Through a competitive selection process, a $2,500 stipend will be awarded to the outstanding student organization for the year. In addition, an individual student within the organizations will be recognized each month with a $50 stipend and plaque. A recognition program will be held at the end of the academic year to honor all student participants and to provide the opportunity for students to network with Enterprise Rent-A-Car executives.
The SIUE School of Business offers students in four academic departments (Accounting; Computer Management Information Systems; Economics & Finance; Management & Marketing) the opportunity to participate in 15 student organizations. The Enterprise Rent-A-Car Foundation Student Award will acknowledge and honor the work and dedication of student participants in these student organizations.
The School of Business is among an elite 15 percent of business schools worldwide that have earned the prestigious seal of approval from AACSB. The SIUE School of Business has been AACSB accredited since 1975. This assures that students are receiving the highest quality standards relating to strategic management of resources, interactions of faculty and students in the education process, and achievement of learning goals in degree programs.
(EDWARDSVILLE, Ill.) The Southern Illinois University Edwardsville Institute for Urban Research (IUR) is assisting Edwardsville Public Library in conducting a "citizen's survey" to determine what more the library can do for the community. The survey is being conducted in conjunction with the library's centennial celebration ongoing during 2006.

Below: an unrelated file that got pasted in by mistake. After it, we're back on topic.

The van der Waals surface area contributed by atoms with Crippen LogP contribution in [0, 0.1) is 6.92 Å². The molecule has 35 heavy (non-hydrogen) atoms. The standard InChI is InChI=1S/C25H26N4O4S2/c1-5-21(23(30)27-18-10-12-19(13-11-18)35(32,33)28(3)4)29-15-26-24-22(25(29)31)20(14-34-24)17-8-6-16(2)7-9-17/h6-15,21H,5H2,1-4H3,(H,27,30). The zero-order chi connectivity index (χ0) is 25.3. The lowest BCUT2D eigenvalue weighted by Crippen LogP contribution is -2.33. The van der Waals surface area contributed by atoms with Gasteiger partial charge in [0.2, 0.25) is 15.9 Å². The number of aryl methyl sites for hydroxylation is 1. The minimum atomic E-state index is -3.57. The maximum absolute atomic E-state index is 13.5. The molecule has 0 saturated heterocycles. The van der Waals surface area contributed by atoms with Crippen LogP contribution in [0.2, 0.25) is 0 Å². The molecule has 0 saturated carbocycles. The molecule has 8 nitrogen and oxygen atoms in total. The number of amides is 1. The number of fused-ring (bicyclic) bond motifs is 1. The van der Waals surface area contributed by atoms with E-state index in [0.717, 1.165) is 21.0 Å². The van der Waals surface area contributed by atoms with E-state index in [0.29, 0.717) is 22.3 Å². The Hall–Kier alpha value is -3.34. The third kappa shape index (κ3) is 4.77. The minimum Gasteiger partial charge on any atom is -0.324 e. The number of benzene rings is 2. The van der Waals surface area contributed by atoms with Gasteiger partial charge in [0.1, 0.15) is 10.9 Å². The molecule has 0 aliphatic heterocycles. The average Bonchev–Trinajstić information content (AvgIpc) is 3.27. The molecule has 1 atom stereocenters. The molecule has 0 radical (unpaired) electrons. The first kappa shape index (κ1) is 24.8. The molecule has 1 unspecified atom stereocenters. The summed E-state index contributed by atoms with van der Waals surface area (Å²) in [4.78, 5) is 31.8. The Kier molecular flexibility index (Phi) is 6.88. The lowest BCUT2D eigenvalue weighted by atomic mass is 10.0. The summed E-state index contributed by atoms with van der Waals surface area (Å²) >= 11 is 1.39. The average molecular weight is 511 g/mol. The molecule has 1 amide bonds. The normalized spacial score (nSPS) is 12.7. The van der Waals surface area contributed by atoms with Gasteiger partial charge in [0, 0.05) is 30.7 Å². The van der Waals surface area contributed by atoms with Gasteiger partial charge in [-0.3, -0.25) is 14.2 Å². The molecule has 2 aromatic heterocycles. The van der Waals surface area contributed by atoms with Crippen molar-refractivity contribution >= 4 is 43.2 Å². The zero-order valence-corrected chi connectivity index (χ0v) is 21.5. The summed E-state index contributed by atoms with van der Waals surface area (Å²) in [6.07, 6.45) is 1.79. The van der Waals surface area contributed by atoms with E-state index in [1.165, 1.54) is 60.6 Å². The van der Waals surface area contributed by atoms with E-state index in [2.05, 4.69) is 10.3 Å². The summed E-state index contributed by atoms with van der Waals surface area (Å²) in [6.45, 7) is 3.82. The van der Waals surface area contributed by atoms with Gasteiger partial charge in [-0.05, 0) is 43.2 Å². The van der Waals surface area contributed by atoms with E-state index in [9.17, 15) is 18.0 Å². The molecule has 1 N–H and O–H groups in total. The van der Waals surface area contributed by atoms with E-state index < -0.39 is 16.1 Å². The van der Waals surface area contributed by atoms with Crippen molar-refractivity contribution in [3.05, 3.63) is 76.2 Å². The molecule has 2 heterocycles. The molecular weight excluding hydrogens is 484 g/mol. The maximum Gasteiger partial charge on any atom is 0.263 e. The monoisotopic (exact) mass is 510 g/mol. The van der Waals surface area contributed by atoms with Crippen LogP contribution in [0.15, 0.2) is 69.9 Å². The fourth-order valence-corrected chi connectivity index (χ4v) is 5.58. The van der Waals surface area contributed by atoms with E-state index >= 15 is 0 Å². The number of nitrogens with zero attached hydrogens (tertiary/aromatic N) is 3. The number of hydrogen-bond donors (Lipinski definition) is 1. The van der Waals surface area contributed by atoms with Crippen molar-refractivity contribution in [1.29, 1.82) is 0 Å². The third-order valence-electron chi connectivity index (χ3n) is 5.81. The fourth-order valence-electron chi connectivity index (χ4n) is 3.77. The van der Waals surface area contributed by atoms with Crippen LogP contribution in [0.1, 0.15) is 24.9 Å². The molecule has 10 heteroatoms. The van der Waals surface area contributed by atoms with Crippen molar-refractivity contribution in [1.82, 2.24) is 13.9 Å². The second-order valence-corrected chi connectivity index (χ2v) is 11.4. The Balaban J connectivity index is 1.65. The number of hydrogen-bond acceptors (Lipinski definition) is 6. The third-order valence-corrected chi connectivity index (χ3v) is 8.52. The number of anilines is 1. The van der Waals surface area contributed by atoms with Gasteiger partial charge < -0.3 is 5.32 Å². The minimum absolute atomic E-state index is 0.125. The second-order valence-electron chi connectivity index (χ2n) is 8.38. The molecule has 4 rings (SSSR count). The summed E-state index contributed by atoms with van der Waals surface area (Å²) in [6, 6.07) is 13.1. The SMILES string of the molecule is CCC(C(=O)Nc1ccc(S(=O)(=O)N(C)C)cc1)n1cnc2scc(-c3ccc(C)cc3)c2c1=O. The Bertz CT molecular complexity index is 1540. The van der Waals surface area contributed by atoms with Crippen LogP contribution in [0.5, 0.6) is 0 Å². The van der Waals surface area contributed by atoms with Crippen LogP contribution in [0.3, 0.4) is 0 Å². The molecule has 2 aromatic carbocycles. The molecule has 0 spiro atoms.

As one of the oldest public libraries in Illinois, the Edwardsville facility last conducted such a survey some 20 years ago.
Library Board President Arnold Franke said the initial survey gave the board valuable feedback that has served the institution well. "That survey from the 1980s helped with our long-term planning and shaped the facility and services we provide today," Franke said. "As we look to our second century, the strategic planning process continues and we believe that it is time to conduct a new survey.
Franke said the survey will ask key questions, such as "How are we doing?" "What do you need from us?" "How can our next 100 years be as bright as the past 100?"
"The Library Board is pleased to have the SIUE Institute for Urban Research work with our staff in assessing the Edwardsville Library's efforts in meeting the needs of library patrons in the community, as well as assisting the Board in setting policy and direction for the future."
The IUR will contact current library cardholders by mail with a questionnaire that will take about 10-15 minutes to complete, Franke explained. "Patrons using the library's computer facilities will also be interviewed while they are at the library, and members of the general public, who do not currently have library cards, will be interviewed."